Whom do you Seek?
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Forgive me as I get started, I’m going to do a little pastor nerd out here for the first couple of minutes. This last week I got into a deep conversation with a pair of my colleagues and friends about the book of Malachi, specifically about which we had as part of our readings today.
3 See, I am sending my messenger to prepare the way before me, and the Lord whom you seek will suddenly come to his temple. The messenger of the covenant in whom you delight—indeed, he is coming, says the Lord of hosts.
Now, the verse in question seems straight forward enough. A messenger is coming to prepare the way of the Lord! We as Christians today would likely hear this foretelling the coming of John the Baptist. But there is something a bit more as well. As my colleagues and I dug more deeply into this text, we noticed in the Hebrew that there is a discrepancy of words used to describe what we have translated here two times as “Lord” While we see the same word in English, there are two different Hebrew words here.
The second of the two Hebrew words for LORD appears at the end of verse 1 and completes the sentence with the LORD of hosts—the Hebrew word here is the holy name for God, it is YHWH. It is the name that God gave to the Israelites through Moses. YHWH is understood as the full nature of who God is. As you read your Bibles, many translations will capitalize not just the first letter of Lord but all letters of LORD when the word YHWH appears. YHWH is what we most often see used in the Old Testament when the ancient Hebrew writers were referring to God.
But then there is this discrepancy… earlier in the verse we hear God speaking through Malachi saying, “See, I am sending my messenger to prepare the way before me, and the Lord whom you seek will suddenly come to his temple.”
Lord here is not YHWH. The Hebrew writers use the word, (Ha-a-doan) instead. Ha-a-doan is also a name for God… and it is also translated here as Lord. If you happen to look it up in scripture, though, you might notice that Lord there only capitalizes the first letter of Lord. That was the translator’s way of telling us that this Lord does not mean the same thing as YHWH.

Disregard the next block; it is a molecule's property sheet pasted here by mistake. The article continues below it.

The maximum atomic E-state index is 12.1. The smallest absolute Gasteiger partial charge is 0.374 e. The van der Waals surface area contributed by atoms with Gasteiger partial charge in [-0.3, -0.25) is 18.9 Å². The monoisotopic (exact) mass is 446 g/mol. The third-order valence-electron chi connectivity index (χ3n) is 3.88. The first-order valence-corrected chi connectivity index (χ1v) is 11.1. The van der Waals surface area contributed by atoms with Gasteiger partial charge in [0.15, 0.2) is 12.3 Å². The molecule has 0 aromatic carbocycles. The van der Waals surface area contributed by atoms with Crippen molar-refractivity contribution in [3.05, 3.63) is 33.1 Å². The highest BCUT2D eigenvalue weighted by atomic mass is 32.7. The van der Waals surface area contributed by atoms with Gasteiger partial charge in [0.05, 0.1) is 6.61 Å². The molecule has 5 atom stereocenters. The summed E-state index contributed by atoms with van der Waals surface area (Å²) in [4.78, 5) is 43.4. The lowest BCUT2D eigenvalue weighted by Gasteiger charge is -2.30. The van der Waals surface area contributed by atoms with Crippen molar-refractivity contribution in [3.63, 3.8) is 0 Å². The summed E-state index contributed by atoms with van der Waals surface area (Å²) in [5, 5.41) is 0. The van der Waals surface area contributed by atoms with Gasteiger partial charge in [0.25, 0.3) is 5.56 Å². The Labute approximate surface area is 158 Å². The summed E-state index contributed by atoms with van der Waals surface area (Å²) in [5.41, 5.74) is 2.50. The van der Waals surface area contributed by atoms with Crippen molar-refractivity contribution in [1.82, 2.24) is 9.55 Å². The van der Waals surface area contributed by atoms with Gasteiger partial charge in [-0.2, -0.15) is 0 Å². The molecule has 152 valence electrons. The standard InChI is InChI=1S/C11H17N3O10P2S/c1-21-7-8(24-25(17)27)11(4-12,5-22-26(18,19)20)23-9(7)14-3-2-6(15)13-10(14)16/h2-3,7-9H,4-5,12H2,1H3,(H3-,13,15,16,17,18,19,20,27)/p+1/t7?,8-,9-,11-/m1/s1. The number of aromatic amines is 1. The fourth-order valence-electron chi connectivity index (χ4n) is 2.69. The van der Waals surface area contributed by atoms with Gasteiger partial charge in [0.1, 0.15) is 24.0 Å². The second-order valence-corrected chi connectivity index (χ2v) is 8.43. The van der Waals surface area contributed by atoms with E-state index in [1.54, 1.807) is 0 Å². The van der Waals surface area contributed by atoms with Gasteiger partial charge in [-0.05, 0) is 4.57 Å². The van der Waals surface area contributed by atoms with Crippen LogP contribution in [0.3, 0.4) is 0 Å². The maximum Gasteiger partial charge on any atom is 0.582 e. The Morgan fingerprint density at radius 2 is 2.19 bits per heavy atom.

Ok, great. So we have two different Hebrew words… two different names for God. Great. But why? That’s the question that I couldn’t help but wonder. There was no point in using two different names for God. Authors of the Old Testament tend to stick with the name of God that they are accustomed to. We wondered if perhaps this one instance of a different name for God had perhaps been a mistake by someone during the thousands of years that this scripture has been copied over and over. But while such errors can occur, it seemed unlikely in this particular case. And yet, it made little sense as to why this Hebrew word for Lord would be different than the YHWH that the author had used over and over again throughout the rest of the book of Malachi.
That’s about the time that we stumbled upon a potential answer. Within Hebrew tradition the name for God, “Ha-a-doan” is a word that conjures up the image of God as a bringer of justice and a protector on behalf of the people of Israel. Ha-a-doan is the defender of God’s chosen people. Ha-a-doan is still God… but a particular way of understanding God.
An example of Ha-a-doan in action would be the way God protected the Hebrews as they escaped Pharaoh during the Exodus. The splitting of the Red Sea and the following closing of their escape route that swallowed the Egyptian army. This is the watchful father figure protecting the vulnerable ones within his house at all costs. This is Ha-a-doan.
And yet… the question still remains… what difference does it make what name the author uses to describe God?
The answer, we discovered, was in the first sentence of our verse of interest today: